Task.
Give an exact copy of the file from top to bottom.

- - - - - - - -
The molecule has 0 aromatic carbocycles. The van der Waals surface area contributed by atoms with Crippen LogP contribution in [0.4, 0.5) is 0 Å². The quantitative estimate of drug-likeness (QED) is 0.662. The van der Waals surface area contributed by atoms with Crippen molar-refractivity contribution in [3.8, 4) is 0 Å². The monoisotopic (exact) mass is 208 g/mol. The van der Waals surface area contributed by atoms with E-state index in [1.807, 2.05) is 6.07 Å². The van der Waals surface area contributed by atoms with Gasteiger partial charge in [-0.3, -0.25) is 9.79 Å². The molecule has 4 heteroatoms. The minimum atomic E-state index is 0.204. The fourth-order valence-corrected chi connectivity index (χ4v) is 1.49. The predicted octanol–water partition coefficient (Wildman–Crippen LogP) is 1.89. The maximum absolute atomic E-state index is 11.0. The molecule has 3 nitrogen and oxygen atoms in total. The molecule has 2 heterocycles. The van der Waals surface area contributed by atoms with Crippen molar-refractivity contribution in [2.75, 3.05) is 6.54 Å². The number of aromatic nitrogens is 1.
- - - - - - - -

The molecule has 0 aromatic carbocycles. The van der Waals surface area contributed by atoms with Crippen LogP contribution in [0.4, 0.5) is 0 Å². The quantitative estimate of drug-likeness (QED) is 0.662. The van der Waals surface area contributed by atoms with Crippen molar-refractivity contribution in [3.8, 4) is 0 Å². The monoisotopic (exact) mass is 208 g/mol. The van der Waals surface area contributed by atoms with E-state index in [1.807, 2.05) is 6.07 Å². The van der Waals surface area contributed by atoms with Gasteiger partial charge in [-0.3, -0.25) is 9.79 Å². The molecule has 4 heteroatoms. The minimum atomic E-state index is 0.204. The fourth-order valence-corrected chi connectivity index (χ4v) is 1.49. The predicted octanol–water partition coefficient (Wildman–Crippen LogP) is 1.89. The maximum absolute atomic E-state index is 11.0. The molecule has 3 nitrogen and oxygen atoms in total. The molecule has 2 heterocycles. The van der Waals surface area contributed by atoms with Crippen molar-refractivity contribution in [2.75, 3.05) is 6.54 Å². The number of aromatic nitrogens is 1.